Some Halloween traditions Iowans are celebrating today have roots in ancient Irish farms. Anne Effland is an agricultural historian and says a few everyday farming practices in 800 B.C. have morphed into our modern ways. October 31st was the last day of the Celtic New Year and livestock were rounded up and brought closer to home.
Effland says some Druids today still hold animal slaughter rituals. “It may have developed from the practice of killing animals at the end of the harvest period to reduce the number of animals you’re going to feed and you can prepare your meat to be available throughout the winter,” Effland says.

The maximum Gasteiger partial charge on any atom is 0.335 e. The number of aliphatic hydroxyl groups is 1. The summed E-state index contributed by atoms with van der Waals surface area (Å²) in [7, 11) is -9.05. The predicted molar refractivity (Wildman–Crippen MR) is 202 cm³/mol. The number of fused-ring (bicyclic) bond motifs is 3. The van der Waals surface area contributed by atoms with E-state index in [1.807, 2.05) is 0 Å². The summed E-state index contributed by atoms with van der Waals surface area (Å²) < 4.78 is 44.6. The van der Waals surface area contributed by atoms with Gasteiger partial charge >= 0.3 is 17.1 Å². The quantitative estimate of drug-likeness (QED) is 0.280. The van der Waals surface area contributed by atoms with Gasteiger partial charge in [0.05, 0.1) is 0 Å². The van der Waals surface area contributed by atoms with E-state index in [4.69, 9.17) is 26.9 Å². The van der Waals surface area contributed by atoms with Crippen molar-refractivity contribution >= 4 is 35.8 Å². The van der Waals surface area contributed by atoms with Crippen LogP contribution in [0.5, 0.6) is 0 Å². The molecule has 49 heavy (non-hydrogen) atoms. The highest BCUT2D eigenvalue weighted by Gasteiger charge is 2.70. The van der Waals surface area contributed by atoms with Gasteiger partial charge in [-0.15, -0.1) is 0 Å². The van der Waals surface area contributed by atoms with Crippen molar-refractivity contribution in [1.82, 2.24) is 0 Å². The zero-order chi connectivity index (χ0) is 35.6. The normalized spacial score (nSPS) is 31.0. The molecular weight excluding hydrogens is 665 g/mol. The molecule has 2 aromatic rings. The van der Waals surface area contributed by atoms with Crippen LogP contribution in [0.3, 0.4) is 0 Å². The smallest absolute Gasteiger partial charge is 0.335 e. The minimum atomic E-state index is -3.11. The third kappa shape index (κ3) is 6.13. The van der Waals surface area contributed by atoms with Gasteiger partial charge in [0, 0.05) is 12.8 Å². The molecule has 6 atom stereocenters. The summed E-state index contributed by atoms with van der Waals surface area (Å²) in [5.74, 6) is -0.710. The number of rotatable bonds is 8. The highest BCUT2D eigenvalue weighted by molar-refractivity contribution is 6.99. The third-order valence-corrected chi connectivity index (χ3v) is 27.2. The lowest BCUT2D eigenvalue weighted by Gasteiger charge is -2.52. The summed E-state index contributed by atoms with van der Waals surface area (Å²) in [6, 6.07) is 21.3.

As for wearing spooky costumes, it was believed that on the last day of the Celtic New Year, spirits of those who died during the previous year would return to visit family and friends — so the Celts donned disguises or scary get-ups.
Effland says, “There is some research that suggests the dressing up was a way to scare them off.” She says the ritual of bonfires on Halloween night was part of their end-of-harvest festivities as well.
By Karla James